He also has his own set of ideas and ways of approaching a story. A D'Stair premise involves isolation, transgression (or more questioning what transgression is), paranoia, self-questioning, and cigarettes.
Lots and lots of cigarettes.
So D'Stair's first foray into film, A Public Ransom, is very, well, D'Stair, and that's a good thing. The premise is classic: A mediocre writer (Steven) is walking down the street when he sees a missing child poster that is (oddly enough) clearly the work of a child. Steven, figuring the whole thing a joke, calls the number and meets the guy who put it up, hoping to turn it around into a story. Turns out it's not a joke: Steven can save the missing child for the measly sum of $2,000, or he can let her die.
I usually hate writer characters, but I'll make an exception here. That the kidnapper is also a writer with a connection to a noted literary magazine just makes this even better. The script would read well on its own--the dialogue is sharp and propels the whole thing.
That said, D'Stair has mentioned that this film cost $70. And it shows! (I think the cigarettes were probably the biggest expense.) There are three amateur actors and no cameraman (literally every scene is one, stationary shot). Sometimes this works to the movie's favor--the settings exude a delightfully bleak and generic atmosphere, a bus stop in the snow, a laundromat, an alley. Sometimes it doesn't, such as the excess of scenes that solely involve Steven's side of a cell phone conversation.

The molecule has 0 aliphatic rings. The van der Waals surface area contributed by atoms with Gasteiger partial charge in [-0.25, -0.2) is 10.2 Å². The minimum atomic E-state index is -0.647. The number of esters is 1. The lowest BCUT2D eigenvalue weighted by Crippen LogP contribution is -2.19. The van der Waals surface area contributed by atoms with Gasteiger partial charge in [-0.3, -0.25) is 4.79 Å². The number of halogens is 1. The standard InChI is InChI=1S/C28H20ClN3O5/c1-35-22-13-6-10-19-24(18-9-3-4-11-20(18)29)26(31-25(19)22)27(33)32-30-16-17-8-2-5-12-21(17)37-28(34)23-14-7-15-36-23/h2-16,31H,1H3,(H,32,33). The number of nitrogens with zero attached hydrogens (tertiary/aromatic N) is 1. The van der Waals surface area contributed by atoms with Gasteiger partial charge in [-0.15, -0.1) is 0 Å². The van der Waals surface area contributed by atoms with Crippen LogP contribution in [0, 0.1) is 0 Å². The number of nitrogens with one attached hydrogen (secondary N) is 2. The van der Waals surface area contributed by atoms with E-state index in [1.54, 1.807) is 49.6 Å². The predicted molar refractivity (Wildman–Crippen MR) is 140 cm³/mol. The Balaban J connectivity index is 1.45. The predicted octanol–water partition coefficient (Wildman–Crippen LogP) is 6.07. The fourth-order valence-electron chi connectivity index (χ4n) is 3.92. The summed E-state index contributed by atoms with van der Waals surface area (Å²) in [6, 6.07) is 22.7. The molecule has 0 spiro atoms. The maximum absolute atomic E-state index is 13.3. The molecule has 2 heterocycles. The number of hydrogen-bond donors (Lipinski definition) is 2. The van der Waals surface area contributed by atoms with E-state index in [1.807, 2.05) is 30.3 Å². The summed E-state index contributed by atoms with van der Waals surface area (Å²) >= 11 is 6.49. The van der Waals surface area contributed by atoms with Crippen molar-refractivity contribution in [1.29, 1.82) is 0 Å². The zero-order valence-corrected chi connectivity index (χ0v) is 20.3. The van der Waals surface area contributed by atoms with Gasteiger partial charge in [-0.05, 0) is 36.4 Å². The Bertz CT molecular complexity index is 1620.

For fans of D'Stair, A Public Ransom is a good (and free) way to spend 100 minutes. It's thoughtful and dark and odd--it's my kind of thing. He's already at work on a second film, Doctor, Lawyer, Indian Chief, in which it appears that D'Stair plays a loser security guard (yes!).